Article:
The Foundation’s growth in assets and increase in grant dollars is part of a transformational time for the organization, including its five-member Board of Trustees. In just two and a half years, the Foundation has on-boarded three new trustees. Ambassador Fay Hartog-Levin (Ret.) joined the Foundation in May 2016, followed by Paula B. Pretlow in January 2018. As previously announced, Alvin Awaya retired from the Foundation on November 30, 2018 and was succeeded by Gordon Berlin on December 1, 2018. The Foundation now has also begun the process of identifying the successor to Donn Weinberg, who retired on October 2, 2018.

Show Us Your Story

This year’s event took place on Wednesday, November 14 at Beth El Congregation in Pikesville and featured remarks by Becky Margiotta, Principal/Owner of the Billions Institute. Margiotta’s remarks highlighted her organization’s mission: how can we engage one billion people to solve the world's biggest problems over the next 50 years?

In addition, past Community Gatherings have featured videos showcasing select grantees that demonstrated the Foundation’s broader work and mission. But this year, the Foundation invited all of its current grantees to tell their own stories. The Foundation was thrilled to feature the winning entries of the Show Us Your Story contest at the event:

  • The Associated – Baltimore, MD
  • Caroline Center – Baltimore, MD
  • Commission on Economic Opportunity (CEO) – Northeastern Pennsylvania
  • Enosh – The Israeli Mental Health Association – Israel
  • Hebrew Home at Riverdale – New York, NY
  • JARC – Jane Addams Resource Corporation – Chicago, IL
  • JVS – San Francisco, CA
  • Kupu – Hawaii
  • MERIT Health Leadership Academy – Baltimore, MD  
  • Wide Angle Youth Media – Baltimore, MD

Not only did we have the honor of seeing and sharing the amazing work of our grantees, we were overwhelmed by the response—more than 100 entries from across the United States, Israel, and Hawaii! As you can imagine, our expert judging panel had an incredibly difficult job selecting only the 10 best. Thank you to everyone who accepted our challenge to showcase their mission and impact in just 60 seconds.  

The Weinberg Foundation also thanks its partners, grantees, and friends for joining us at our biennial celebration and, most importantly, for your meaningful work throughout the year. We look forward to seeing everyone again in 2020.

If you were unable to attend this year’s event, you can view the full Biennial Community Gathering program, as well as the 10 winning grantee videos on our website and YouTube channel.


Foundation for Jewish Camp now accepting capital grant applications to support campers and staff with disabilities


The Weinberg Foundation recently announced a $12 million grant to the Foundation for Jewish Camp that will support The Yashar Initiative—to increase accessibility for campers and staff with disabilities at Jewish summer day and overnight camps. Projects funded through this initiative will support individuals with autism spectrum disorder, intellectual and developmental disabilities, and physical and sensory disabilities.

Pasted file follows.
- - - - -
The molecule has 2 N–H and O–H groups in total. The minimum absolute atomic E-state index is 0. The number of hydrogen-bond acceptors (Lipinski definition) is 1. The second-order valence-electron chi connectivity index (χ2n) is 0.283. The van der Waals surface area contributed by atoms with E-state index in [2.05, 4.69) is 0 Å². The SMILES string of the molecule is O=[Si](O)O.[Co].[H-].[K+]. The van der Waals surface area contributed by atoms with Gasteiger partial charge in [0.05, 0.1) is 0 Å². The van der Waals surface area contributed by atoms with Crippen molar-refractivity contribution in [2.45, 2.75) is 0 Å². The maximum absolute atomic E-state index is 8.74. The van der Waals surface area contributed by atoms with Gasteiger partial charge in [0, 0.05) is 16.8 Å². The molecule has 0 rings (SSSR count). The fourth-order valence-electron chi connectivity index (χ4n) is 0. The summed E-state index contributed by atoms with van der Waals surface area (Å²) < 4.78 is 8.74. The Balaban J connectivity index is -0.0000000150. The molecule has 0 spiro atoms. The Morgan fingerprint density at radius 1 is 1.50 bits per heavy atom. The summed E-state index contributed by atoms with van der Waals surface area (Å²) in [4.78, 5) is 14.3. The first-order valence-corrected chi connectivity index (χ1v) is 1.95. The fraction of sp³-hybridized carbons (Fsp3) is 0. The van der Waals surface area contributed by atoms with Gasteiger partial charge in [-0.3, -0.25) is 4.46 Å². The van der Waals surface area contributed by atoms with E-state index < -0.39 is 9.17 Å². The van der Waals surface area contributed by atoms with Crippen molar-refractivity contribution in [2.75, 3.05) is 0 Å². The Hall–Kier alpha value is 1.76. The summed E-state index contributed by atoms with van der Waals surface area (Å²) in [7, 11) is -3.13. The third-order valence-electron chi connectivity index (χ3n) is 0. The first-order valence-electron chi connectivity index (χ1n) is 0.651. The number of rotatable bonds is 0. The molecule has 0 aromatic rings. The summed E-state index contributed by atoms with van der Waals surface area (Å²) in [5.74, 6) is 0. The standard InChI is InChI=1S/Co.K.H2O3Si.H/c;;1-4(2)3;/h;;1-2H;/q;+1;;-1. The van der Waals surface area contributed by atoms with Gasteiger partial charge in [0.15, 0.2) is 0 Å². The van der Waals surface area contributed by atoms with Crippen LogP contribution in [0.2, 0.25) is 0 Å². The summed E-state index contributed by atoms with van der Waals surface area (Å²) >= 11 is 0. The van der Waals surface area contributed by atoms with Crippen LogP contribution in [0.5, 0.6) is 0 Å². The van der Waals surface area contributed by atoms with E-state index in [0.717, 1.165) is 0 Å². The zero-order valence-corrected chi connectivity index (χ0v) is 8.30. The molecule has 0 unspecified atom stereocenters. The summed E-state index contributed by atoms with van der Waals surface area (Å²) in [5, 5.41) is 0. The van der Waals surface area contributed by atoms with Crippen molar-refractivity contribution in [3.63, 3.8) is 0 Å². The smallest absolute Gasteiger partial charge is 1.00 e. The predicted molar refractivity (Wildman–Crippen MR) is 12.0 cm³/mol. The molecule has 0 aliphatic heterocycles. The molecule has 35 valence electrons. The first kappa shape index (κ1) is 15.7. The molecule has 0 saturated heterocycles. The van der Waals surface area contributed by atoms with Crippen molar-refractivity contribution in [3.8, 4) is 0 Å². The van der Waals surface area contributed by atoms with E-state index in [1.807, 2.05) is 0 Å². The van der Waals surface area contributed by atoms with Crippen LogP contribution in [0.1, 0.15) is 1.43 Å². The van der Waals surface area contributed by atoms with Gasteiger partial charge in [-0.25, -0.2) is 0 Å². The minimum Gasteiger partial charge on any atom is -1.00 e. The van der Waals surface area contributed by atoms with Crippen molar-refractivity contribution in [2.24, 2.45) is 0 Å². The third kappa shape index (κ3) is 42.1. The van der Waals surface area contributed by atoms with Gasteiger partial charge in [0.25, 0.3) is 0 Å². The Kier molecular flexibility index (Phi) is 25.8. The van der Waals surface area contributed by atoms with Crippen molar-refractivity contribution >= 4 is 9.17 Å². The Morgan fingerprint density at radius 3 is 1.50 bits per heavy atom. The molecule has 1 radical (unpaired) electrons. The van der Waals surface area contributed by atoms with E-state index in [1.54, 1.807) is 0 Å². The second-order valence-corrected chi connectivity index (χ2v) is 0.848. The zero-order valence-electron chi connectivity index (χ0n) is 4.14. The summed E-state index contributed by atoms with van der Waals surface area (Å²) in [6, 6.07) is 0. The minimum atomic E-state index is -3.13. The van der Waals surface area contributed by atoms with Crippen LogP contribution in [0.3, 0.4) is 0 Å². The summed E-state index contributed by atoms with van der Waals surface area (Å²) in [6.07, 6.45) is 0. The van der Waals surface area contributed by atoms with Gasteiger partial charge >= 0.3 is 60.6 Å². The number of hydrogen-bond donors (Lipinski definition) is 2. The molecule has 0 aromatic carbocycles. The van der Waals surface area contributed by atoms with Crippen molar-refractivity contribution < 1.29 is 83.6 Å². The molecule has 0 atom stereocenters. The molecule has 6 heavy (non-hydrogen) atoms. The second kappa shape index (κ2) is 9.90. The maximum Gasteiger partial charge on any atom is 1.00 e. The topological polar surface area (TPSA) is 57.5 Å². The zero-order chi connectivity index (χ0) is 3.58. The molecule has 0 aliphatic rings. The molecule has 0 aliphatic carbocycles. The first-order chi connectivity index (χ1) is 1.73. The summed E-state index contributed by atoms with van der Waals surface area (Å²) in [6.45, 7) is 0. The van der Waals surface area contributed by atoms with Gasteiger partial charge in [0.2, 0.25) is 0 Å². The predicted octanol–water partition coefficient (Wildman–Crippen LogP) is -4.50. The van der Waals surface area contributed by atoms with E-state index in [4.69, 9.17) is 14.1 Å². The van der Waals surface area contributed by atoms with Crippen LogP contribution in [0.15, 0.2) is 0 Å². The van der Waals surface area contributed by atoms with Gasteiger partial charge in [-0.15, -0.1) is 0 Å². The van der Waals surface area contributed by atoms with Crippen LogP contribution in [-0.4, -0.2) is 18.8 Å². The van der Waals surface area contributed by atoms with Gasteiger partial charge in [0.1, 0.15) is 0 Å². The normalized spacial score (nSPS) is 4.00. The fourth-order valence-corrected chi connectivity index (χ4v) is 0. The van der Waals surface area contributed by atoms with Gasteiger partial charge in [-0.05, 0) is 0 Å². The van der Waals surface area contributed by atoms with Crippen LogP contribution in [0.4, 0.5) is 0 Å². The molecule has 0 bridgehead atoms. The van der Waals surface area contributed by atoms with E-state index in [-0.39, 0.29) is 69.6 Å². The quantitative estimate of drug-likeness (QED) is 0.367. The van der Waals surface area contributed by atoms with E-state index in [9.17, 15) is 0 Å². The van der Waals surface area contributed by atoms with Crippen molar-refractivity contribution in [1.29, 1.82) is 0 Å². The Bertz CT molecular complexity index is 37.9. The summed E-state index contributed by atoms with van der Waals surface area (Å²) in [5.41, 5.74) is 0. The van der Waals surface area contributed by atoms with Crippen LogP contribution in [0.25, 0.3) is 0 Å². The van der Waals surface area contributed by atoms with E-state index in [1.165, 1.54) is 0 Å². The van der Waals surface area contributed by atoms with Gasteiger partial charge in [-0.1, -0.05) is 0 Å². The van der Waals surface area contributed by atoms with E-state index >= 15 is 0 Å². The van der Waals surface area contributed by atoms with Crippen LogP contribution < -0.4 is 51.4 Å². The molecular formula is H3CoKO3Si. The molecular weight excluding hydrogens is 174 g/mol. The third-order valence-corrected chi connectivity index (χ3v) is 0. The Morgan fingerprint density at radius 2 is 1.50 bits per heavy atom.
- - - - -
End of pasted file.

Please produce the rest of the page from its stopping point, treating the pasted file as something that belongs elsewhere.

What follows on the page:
Applications for grants through The Yashar Initiative are now open. Grants will provide essential funding for capital improvements to increase accessibility, as well as professional development and evaluation.

To receive funding through The Yashar Initiative, Jewish day and overnight camps must be located in the United States, have ACA accreditation, and be welcoming and accommodating to all children regardless of affiliation, denomination, or religious background.

The deadline for applications is January 15, 2019. To apply, or to learn more about The Yashar Initiative, visit www.jewishcamp.org/accessibility.


Community celebration kicks off new chapter for the Weinberg Foundation in Hawaii

Hawaii Celebration

Several of Hawaii’s community and nonprofit leaders recently gathered for a Weinberg Foundation-hosted luncheon at Kahala Resort in Honolulu. The celebration honored decades of service by Alvin Awaya, who served as Executive Officer and a Trustee of the Foundation since 1990.

In addition, guests welcomed Corbett Kalama as the new Executive Vice President and head of the Foundationʻs Hawaii office, as well as Giorgio Caldarone, the new Managing Director of Hawaii Real Estate. Kalama and Caldarone will work alongside the Foundation’s President and CEO Rachel Garbow Monroe, as well as the entire Board of Directors, to continue advancing Harry’s and Alvin’s legacy in Hawaii.

The gathering opened with a traditional Hawaiian chant and prayer, followed by a video presentation honoring Alvin Awaya’s 44 years of work in the Hawaiian Islands. The luncheon concluded with a beautiful performance by the Kamehameha School’s children’s chorus.

The Weinberg Foundation thanks Hawaii’s leaders for their support and partnership as we embark on this new chapter for the Islands. Mahalo!


More than $18 million in additional new grants announced